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How to Hit a Kick Serve in Tennis: 5 Tips for Hitting a Kick Serve

Written by MasterClass

Last updated: Aug 14, 2020 • 3 min read

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The tennis serve is one of the most important shots of the game, as it’s the only shot where everything relies on you. There are many different types of tennis serves players can use, like the slice serve, which uses sidespin, or a flat serve, which is hard and fast without any spin. A great serve is an asset that can alter the tennis ball’s trajectory to drag your opponent way off-court or force a ball to their weakness, giving you a definitive advantage in every game you serve.



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What Is a Kick Serve in Tennis?

The topspin serve, commonly known as the kick serve, is one of the most popular serves in the game of tennis. For a kick serve, a player hits the ball “up," with the contact point high above the net, which decreases the chance of an unforced error, and perfect for second serves. When a kick serve hits the tennis court, it spins forward, forcing the returner back or off to the side. Kick serves are slower than other serves, which gives the opposing player more reaction time to plan their return.

Kick serves have less power and more control, allowing the server to hit specifically to a player’s weakness (depending on whether they are right-handers or left-handers). This type of serve is slightly more difficult for beginner tennis players and takes a lot of practice to master consistently during a tennis game.

5 Tips for Hitting a Kick Serve

A good kick serve technique generates a high-bouncing topspin on the ball and can be a strong play against an opponent who has trouble returning high balls. A kick serve works best as a second serve because their high arcs have a lower margin for error. This serve reduces your chances of a double fault, while still pushing your opponent back with its high bounce. To hit a kick serve, you’ll need to:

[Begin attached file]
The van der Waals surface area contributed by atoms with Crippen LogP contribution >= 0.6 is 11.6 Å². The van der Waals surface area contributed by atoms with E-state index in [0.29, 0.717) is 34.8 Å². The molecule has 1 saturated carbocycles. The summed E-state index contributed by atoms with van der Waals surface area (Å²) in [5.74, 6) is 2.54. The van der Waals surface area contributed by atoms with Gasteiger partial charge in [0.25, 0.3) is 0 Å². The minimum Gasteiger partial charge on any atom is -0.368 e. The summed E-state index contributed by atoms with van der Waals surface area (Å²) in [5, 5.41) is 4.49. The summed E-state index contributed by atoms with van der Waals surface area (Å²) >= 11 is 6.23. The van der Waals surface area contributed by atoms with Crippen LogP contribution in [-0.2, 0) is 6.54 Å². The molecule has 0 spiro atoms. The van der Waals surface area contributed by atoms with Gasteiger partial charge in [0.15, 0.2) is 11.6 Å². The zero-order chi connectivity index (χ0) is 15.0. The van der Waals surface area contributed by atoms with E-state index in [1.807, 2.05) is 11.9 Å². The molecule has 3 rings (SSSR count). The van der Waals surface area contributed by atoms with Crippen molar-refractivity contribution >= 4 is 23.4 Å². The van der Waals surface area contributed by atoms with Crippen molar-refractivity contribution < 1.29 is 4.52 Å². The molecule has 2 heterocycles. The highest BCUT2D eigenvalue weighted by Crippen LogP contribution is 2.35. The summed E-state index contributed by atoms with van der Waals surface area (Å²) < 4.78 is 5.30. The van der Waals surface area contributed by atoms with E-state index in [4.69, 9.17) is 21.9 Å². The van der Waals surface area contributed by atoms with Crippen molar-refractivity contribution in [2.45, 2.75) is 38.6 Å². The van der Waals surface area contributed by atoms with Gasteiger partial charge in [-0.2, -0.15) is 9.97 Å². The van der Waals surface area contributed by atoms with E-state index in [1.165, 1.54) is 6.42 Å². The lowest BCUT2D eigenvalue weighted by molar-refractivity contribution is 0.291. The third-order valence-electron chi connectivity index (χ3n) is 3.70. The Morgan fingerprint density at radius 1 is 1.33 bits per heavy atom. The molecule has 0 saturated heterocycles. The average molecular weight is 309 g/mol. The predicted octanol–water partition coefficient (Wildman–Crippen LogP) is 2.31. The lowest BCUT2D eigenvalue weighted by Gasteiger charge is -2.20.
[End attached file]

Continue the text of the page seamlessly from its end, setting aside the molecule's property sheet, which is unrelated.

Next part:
1. Get the right grip. Choosing the right grip is essential for hitting a good kick serve. A Continental grip is the most commonly used grip for a kick serve. It puts your hand in the right positioning to execute the right service motion. Players with experience sometimes use an Eastern backhand grip for this serve.
  2. Alter your toss. With a kick serve, tossing the ball just a bit further behind you can help you generate the right spin. A perceptible ball toss will be a dead giveaway to your opponent as to where you plan on hitting the ball, and the serve you plan to use.
  3. Bend your knees. When the toss is behind your head, you may tend to arch backward to reach it. By bending your knees and leading with your pelvis first, you can help prevent injury to your lower back, while also balancing your weight for optimal stability and control.
  4. Brush up on the ball. A kick serve may not be as fast or powerful as the flat serve, but that doesn’t mean you hit it in slow motion. When hitting a kick serve, your racket face must brush the back of the ball in an upward motion at the same speed in which you would hit a first serve. While the kick serve won’t cut through the air as quickly as a flat serve, it will generate enough arc to make it over the net and into the opposite service box, and enough topspin so that the ball bounces up sharply.
  5. Follow through. Uncoil towards your target, making sure not to open up too early, or else you’ll be squarely facing the net, without any momentum to give to your serve. The racket should continue to move forward as you strike the ball, pronating after you’ve made contact.
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